OXFORD — Black Bear Entertainment’s traffic consultant estimated there will be 4,000 one-way trips a day, on average, to the resort casino it plans to build on Route 26.

That’s the yearly average, according to Diane Morabito, owner of Maine Traffic Resources, so the figure will be higher on weekends and during the summer. It wouldn’t quite double traffic; a nearby traffic check registers about 5,980 passing cars a day.

The Maine Department of Transportation held a meeting Wednesday night to hear concerns from citizens about how the Black Bear casino might affect traffic on Route 26.

It’s proposed to be built in phases on a 100-acre parcel and at a total cost of $164 million.

Morabito said her traffic study came from a study of casinos nationwide, and that her estimate represented an average of traffic at similarly-sized casinos around the country. She said that during evening peak hours, there could be as many as 500 cars an hour on weekdays and 600 cars an hour on Saturdays.

Steve Landry, assistant state traffic enforcer for the MDOT, asked residents in attendance for input on safety issues on Route 26 from Gray north to Oxford, the area expected to see the largest impact in traffic. He said the study “phases out” at the northern intersection of routes 26 and 121.

“We like to have people telling us the little nuances of driving along the corridor,” Landry said. He said input on concerns would go into the final traffic study in deciding what additional provisions should be made to accommodate casino traffic.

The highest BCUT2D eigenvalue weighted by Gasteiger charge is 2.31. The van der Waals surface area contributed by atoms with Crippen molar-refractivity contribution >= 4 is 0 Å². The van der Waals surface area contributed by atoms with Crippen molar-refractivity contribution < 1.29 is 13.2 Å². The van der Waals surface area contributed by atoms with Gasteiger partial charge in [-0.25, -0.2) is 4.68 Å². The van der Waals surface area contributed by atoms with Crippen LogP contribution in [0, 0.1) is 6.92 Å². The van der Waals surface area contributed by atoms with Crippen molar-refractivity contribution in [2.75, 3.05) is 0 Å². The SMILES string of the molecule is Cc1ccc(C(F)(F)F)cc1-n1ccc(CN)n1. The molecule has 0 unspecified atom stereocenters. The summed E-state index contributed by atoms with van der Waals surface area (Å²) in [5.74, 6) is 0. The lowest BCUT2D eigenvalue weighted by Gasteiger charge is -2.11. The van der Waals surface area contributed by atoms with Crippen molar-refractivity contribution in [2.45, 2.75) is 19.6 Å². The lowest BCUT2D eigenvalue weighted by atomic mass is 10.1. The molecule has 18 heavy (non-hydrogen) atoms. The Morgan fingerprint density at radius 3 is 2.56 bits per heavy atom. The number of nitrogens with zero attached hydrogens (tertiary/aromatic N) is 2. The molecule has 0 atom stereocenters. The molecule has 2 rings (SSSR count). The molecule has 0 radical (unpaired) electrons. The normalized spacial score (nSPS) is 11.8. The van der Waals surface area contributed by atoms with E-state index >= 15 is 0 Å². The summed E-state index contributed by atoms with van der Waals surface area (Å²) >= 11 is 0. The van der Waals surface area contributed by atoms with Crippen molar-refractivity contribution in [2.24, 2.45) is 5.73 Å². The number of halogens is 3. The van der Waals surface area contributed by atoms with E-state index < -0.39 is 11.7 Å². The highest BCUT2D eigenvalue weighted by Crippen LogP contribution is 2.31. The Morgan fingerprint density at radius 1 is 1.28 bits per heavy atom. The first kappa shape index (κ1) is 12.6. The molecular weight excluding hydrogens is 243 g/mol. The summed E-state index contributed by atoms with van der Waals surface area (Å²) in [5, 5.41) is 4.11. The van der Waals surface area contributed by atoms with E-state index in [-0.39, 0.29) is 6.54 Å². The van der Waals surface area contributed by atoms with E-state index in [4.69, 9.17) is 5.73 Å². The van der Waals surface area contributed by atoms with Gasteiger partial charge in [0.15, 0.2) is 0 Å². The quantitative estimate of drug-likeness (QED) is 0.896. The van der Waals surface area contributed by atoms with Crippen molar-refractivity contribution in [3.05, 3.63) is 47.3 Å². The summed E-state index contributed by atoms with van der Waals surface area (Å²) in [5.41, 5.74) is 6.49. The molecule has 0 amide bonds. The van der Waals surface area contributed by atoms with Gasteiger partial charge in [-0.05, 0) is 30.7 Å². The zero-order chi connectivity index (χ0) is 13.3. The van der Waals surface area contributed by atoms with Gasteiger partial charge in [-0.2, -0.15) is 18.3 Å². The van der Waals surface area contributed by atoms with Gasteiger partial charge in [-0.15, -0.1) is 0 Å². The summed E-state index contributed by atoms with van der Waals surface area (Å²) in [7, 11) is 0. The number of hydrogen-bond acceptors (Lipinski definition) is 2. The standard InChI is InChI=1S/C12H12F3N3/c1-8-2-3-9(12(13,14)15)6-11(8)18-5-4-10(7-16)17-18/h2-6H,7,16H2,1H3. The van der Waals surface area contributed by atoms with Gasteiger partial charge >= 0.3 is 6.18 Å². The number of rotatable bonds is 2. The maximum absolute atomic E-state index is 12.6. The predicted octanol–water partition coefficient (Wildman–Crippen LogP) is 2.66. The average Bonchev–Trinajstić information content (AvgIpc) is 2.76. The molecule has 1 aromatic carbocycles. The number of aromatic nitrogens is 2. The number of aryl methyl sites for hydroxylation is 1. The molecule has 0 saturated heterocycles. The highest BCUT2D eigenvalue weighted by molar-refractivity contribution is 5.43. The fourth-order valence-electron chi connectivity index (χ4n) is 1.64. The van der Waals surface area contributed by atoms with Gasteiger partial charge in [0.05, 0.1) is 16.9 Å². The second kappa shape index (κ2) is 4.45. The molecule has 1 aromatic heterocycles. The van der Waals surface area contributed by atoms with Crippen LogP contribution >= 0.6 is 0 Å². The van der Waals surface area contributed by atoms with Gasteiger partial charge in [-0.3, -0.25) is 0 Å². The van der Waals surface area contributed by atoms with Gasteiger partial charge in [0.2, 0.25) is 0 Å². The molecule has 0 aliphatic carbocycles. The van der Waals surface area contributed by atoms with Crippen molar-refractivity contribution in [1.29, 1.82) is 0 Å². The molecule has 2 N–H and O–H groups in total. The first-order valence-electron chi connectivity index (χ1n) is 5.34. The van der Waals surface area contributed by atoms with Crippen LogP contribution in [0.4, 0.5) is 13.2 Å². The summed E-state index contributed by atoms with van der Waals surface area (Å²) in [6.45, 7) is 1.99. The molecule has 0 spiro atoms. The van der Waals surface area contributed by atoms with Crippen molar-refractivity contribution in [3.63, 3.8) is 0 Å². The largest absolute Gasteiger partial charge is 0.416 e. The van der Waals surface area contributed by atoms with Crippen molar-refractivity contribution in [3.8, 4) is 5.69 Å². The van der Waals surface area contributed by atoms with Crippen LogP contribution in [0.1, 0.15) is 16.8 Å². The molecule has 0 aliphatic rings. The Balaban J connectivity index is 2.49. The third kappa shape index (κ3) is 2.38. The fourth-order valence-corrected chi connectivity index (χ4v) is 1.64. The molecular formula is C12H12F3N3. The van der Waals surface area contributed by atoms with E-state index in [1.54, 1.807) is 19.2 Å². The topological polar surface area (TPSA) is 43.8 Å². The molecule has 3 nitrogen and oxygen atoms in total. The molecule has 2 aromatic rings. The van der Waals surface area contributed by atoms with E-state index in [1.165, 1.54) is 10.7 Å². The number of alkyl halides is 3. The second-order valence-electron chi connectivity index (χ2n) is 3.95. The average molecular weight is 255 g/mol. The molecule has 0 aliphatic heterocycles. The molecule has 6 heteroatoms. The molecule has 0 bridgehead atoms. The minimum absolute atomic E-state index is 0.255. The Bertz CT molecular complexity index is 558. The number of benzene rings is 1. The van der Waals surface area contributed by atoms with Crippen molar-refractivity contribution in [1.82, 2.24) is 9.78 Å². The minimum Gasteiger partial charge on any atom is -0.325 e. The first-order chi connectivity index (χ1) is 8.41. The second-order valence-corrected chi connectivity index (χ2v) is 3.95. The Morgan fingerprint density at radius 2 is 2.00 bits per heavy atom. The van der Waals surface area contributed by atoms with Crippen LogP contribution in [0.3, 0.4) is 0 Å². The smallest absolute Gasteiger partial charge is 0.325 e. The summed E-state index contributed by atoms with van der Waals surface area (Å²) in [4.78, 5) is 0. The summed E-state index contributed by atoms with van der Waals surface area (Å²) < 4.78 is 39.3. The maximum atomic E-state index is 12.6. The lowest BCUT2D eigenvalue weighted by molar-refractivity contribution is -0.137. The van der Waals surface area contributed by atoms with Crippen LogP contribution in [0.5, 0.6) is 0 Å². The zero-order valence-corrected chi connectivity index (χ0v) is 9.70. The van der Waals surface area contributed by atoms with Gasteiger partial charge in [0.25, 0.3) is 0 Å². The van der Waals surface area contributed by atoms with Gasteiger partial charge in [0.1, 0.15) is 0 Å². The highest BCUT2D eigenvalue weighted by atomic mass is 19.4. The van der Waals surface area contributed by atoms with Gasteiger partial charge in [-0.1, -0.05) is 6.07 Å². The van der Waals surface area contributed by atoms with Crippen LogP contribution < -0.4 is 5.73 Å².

Landry said the plans are still in preliminary stages, but a traffic light is likely at the casino intersection, as are turning lanes for both northbound and southbound traffic. In addition, traffic leaving the casino could get an acceleration lane, so cars can get up to the high speeds common to the Route 26 corridor.

“It’s not speed that causes crashes, it’s speed differentials,” Landry said. An island is also a possibility to separate northbound and southbound traffic and prevent head-on collisions.

Dennis Sanborn, a member of the Oxford Board of Selectmen, said a traffic light wouldn’t be necessary. He said they disrupt traffic flow, especially in the morning when children are going to school. Sanborn was also concerned about costs to the town in maintaining the traffic light.

Citizens raised concerns about visibility for cars turning onto Route 26 from Rabbit Valley Road, where a knoll often hides oncoming traffic.

Brian Keezer, regional traffic engineer with the MDOT, said the department will continue to hear concerns about the route until they issue a traffic permit to Black Bear Entertainment. Keezer said people can e-mail their concerns to Oxford Town Manager Michael Chammings or contact the MDOT directly.

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